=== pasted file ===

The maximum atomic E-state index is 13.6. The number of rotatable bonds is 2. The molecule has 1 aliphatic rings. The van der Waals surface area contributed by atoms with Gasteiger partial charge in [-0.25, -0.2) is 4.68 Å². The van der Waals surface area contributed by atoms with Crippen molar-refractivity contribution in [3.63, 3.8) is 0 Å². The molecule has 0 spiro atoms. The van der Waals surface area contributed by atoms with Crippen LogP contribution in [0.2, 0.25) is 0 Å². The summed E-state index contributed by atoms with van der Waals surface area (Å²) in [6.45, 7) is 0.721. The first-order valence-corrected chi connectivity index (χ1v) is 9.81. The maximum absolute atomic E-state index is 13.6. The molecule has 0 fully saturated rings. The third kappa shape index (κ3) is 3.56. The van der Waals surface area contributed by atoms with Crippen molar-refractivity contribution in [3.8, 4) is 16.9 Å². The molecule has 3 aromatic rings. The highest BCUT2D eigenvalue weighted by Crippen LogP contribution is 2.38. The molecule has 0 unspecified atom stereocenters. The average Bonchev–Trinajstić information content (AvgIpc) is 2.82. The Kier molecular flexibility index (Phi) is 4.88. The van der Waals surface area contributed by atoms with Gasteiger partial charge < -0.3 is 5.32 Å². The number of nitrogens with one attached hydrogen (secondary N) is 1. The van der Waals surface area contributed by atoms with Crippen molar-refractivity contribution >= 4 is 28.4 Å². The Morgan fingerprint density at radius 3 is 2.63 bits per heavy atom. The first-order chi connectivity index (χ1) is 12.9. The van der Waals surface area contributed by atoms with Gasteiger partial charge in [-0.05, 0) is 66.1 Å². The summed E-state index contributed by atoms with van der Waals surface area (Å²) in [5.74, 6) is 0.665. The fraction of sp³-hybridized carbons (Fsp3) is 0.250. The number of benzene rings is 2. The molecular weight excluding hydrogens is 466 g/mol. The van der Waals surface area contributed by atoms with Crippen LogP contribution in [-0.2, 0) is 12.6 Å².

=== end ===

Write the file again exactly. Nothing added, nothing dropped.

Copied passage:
The maximum atomic E-state index is 13.6. The number of rotatable bonds is 2. The molecule has 1 aliphatic rings. The van der Waals surface area contributed by atoms with Gasteiger partial charge in [-0.25, -0.2) is 4.68 Å². The van der Waals surface area contributed by atoms with Crippen molar-refractivity contribution in [3.63, 3.8) is 0 Å². The molecule has 0 spiro atoms. The van der Waals surface area contributed by atoms with Crippen LogP contribution in [0.2, 0.25) is 0 Å². The summed E-state index contributed by atoms with van der Waals surface area (Å²) in [6.45, 7) is 0.721. The first-order valence-corrected chi connectivity index (χ1v) is 9.81. The maximum absolute atomic E-state index is 13.6. The molecule has 0 fully saturated rings. The third kappa shape index (κ3) is 3.56. The van der Waals surface area contributed by atoms with Crippen molar-refractivity contribution in [3.8, 4) is 16.9 Å². The molecule has 3 aromatic rings. The highest BCUT2D eigenvalue weighted by Crippen LogP contribution is 2.38. The molecule has 0 unspecified atom stereocenters. The average Bonchev–Trinajstić information content (AvgIpc) is 2.82. The Kier molecular flexibility index (Phi) is 4.88. The van der Waals surface area contributed by atoms with Gasteiger partial charge < -0.3 is 5.32 Å². The number of nitrogens with one attached hydrogen (secondary N) is 1. The van der Waals surface area contributed by atoms with Crippen molar-refractivity contribution >= 4 is 28.4 Å². The Morgan fingerprint density at radius 3 is 2.63 bits per heavy atom. The first-order chi connectivity index (χ1) is 12.9. The van der Waals surface area contributed by atoms with Gasteiger partial charge in [-0.05, 0) is 66.1 Å². The summed E-state index contributed by atoms with van der Waals surface area (Å²) in [5.74, 6) is 0.665. The fraction of sp³-hybridized carbons (Fsp3) is 0.250. The number of benzene rings is 2. The molecular weight excluding hydrogens is 466 g/mol. The van der Waals surface area contributed by atoms with Crippen LogP contribution in [-0.2, 0) is 12.6 Å².